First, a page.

Smith: I don't know. Hate to cop out, but that's the truth: I honestly do not know. I don't know what's good for NASCAR these days. For a very long time I felt like Johnson's dominance was great for NASCAR, an opinion I based on Tiger Woods' dominance of golf. I'm a fringe golf fan. I don't play the game. Ever. I only pay attention to the sport when Woods is in contention. Otherwise, I don't care. Woods is a household name and is captivating to watch compete. He is extremely intense. Johnson, too, is amazing to watch compete. We are watching history unfold every Sunday. We are watching one of the most dominant drivers ever -- one who Kenseth told me in May was the greatest of all time. "I don't know how you can't say he's not the best ever," Kenseth said. But does Johnson push the pulse of the NASCAR fan base? No. It doesn't seem so, anyway. But who does? NASCAR is in a very weird, tenuous era right now. Nobody's happy. Even when fans are thrilled, they're mad about something. Or maybe there's just greater access to the Keyboard Cowboys through social media outlets, and the frustration is more accessible. I don't know. I digress.

Turn 3: Kyle Busch has three top-5s in three Chase races. Can Wild Thing sustain this pace for all 10 playoff races?

Blount: No one can do that, but it shows Rowdy and the No. 18 Toyota team have turned a corner and learned the significance of consistency. It also shows that regardless of what happens in the Chase, Busch is going to win a championship soon because he's finally figured out how to play the game.

Hinton: Sure he can. Again, the only caveat is Talladega, but he's about as good at staying around till the end of those melees as anybody. Indeed, should Kenseth or Johnson find trouble at Dega, and Kyle makes it through, then he looms large to be the beneficiary of the annual Talladega Shakeup. As for the other tracks, he'll be fine, and might just slip through and win one.

McGee: Yes. This is a whole different Shrub and a whole different team. The problem is that he keeps losing ground. Wins are what's going to earn this Cup. He'll get his -- it's just a matter of when and making sure that it's not too late.

Newton: I get the feeling Johnson doesn't believe so. He suggested it could happen on Friday at Dover. He also reminded us several times that Busch being able to sustain is the one thing hanging over the Joe Gibbs Racing driver's head. It's almost like the mind games have begun already. But I like what I'm seeing and hearing out of Busch these days. I expect him to be there until the end. Whether he can outperform Johnson and Kenseth enough to win the title remains to be seen, but he's not going away.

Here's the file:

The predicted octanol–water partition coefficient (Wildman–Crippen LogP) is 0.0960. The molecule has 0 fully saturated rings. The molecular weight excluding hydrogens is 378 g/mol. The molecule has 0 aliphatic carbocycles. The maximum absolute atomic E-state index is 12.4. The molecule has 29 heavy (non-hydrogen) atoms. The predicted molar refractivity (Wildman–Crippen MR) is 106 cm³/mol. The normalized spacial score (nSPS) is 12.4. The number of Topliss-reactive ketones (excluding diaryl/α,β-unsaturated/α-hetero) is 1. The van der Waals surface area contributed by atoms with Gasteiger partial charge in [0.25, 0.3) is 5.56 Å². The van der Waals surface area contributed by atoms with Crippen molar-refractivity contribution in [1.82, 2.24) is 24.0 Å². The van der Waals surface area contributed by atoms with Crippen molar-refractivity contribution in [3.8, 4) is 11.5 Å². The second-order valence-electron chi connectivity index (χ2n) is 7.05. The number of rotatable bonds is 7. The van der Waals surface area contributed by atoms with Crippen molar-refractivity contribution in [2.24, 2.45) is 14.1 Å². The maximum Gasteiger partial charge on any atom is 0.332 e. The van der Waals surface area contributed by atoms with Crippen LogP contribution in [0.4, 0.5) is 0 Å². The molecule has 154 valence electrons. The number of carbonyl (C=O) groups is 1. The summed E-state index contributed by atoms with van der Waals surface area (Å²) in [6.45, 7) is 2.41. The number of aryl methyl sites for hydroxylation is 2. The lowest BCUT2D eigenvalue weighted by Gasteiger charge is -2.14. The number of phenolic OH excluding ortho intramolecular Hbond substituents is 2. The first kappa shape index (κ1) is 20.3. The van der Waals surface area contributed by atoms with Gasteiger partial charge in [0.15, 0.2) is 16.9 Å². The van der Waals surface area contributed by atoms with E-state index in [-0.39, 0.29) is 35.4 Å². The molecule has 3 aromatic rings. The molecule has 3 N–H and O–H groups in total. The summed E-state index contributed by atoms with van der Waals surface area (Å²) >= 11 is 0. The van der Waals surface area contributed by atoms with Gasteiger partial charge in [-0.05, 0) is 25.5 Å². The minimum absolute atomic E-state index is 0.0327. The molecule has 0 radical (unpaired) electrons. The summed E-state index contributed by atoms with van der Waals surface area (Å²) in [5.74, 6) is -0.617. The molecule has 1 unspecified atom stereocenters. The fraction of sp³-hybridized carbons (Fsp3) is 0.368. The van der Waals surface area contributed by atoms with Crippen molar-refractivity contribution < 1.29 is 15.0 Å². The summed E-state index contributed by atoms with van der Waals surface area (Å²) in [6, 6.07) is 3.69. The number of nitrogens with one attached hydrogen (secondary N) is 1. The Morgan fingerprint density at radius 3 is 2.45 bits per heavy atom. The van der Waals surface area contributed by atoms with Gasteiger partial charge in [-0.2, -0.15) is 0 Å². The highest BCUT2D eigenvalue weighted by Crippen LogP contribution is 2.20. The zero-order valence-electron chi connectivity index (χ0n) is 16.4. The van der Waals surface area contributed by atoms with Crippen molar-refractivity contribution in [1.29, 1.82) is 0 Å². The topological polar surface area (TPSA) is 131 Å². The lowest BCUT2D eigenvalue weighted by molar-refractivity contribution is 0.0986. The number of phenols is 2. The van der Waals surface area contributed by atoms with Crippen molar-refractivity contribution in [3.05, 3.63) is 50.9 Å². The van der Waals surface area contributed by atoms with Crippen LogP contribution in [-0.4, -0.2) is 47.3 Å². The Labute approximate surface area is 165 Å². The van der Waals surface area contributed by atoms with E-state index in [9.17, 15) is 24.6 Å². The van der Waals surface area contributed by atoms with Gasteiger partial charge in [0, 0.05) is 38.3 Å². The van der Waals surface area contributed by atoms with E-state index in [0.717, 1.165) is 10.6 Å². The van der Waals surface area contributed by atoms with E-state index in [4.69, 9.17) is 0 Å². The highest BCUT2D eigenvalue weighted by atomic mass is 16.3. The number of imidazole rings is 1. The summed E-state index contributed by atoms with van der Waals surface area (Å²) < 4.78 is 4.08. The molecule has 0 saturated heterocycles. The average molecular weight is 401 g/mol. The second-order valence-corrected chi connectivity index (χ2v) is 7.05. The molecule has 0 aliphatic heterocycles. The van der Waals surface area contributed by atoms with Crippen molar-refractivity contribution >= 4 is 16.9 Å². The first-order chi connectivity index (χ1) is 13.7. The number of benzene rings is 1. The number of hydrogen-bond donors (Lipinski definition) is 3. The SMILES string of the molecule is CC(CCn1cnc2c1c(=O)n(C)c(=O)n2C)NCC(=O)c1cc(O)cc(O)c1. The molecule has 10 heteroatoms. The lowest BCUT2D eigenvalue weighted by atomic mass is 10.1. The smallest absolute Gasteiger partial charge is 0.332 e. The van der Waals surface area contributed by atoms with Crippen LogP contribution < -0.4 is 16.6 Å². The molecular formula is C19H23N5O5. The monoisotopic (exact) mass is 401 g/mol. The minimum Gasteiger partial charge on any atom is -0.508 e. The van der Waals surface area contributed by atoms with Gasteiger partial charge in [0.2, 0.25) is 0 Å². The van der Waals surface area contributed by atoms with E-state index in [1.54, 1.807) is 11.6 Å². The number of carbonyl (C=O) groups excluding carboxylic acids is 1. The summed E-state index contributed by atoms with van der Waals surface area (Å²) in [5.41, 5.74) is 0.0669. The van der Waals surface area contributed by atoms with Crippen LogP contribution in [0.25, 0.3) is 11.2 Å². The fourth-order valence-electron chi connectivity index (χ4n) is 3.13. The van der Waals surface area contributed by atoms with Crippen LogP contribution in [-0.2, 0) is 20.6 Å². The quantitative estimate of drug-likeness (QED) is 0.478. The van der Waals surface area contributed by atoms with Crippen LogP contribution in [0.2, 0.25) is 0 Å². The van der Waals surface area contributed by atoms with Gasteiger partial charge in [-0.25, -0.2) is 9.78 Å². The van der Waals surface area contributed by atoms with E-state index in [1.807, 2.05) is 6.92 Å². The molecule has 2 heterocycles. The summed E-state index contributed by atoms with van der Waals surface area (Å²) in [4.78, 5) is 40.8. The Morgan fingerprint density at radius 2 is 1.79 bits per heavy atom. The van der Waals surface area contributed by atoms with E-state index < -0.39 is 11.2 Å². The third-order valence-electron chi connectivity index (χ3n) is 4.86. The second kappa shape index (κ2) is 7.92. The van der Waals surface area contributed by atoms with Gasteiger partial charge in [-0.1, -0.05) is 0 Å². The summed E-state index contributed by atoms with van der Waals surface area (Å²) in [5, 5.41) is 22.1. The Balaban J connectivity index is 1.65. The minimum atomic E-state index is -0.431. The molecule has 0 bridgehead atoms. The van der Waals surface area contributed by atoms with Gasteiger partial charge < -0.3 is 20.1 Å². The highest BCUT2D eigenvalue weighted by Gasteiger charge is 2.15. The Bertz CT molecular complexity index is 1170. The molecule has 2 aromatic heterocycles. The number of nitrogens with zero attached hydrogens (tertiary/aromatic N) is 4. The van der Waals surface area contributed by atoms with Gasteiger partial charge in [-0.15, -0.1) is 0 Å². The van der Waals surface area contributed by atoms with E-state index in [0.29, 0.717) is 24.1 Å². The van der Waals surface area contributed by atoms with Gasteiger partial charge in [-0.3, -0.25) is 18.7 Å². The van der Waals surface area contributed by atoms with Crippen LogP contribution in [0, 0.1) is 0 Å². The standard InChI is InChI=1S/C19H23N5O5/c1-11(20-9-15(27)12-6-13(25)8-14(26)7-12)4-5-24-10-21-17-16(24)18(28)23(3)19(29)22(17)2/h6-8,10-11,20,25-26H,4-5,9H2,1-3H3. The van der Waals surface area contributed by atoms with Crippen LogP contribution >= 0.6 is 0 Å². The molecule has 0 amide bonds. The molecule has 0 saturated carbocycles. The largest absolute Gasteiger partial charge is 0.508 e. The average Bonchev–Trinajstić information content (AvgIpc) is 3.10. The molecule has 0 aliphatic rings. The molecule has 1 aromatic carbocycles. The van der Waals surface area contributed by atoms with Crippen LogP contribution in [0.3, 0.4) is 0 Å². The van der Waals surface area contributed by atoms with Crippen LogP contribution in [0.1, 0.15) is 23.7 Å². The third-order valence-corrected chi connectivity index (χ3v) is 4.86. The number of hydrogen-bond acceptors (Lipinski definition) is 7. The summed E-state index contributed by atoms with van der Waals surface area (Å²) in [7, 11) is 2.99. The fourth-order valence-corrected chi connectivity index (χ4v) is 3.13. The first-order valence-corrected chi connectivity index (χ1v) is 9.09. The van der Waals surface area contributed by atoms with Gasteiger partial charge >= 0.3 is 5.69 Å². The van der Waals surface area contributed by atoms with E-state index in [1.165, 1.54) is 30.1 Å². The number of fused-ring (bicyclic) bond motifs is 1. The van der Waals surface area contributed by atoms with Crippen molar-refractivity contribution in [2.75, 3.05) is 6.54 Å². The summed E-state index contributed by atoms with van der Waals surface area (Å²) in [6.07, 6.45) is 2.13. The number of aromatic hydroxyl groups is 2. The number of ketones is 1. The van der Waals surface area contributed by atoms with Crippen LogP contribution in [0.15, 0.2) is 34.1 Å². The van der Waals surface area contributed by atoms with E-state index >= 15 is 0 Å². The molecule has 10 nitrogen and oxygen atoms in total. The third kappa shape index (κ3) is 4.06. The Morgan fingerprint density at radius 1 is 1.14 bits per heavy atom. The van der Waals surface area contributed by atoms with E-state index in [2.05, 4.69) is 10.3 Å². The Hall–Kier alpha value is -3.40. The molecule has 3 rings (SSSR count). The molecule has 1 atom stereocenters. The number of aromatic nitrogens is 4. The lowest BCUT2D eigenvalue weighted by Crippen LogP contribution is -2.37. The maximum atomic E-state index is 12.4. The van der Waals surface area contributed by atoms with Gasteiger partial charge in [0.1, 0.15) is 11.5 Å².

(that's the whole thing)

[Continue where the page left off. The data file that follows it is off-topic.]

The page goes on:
Smith: Absolutely. The fact that he has three top-5s to start the Chase proves his maturation. I believe, in the past, he would have been so frustrated by being beaten by his own equipment -- Kenseth -- that he'd have overdriven the car and packed in the fence, thereby compromising the overarching 10-race goal. This year that's not the case. He's done extremely well. He'll win soon.

Turn 4: Which Chase driver has been the greatest disappointment through the first three races?

Blount: I'd have to say Kasey Kahne. I really thought he could make a run at the title this time. And I thought Carl Edwards would be better than 11th after the first three playoff races, but the Ford teams just haven't gotten it done.

Hinton: On paper, that would have to be Kasey Kahne, who came in on a wild card with two wins but has dropped to the cellar of the standings, with no surge in sight. To me personally, that would be Kurt Busch, from whom I was hoping for a real feel-good story, an underdog coming out of nowhere to win the championship. But Kurt is stuck in ninth, 55 points back, and the slipper just hasn't fit on the potential Cinderella.

McGee: Kasey Kahne. Woof.

Newton: Carl Edwards. He's 65 back and completely out of it after confidently saying he would be a factor heading into the Chase. Maybe he was fooled into thinking the win at Richmond was real when we now know it was contrived by Clint Bowyer's spinout that stole victory from Ryan Newman. Whatever, he's in too deep of a hole to escape.

Smith: Kahne. The 5 team has the talent, resources, smarts, people, ability to run for a championship every single year. Kahne made what he called "a hardheaded mistake" at Loudon, and when he wrecked he knew he'd blown his title chance. They were mediocre at Chicago and struggled at Dover. He's great at Kansas (three top-5s and three poles) -- he posted a photo to Instagram of the many lucky pennies his fans are sending his way -- so maybe this week he'll rally. For him, it's all about winning at this point, anyway.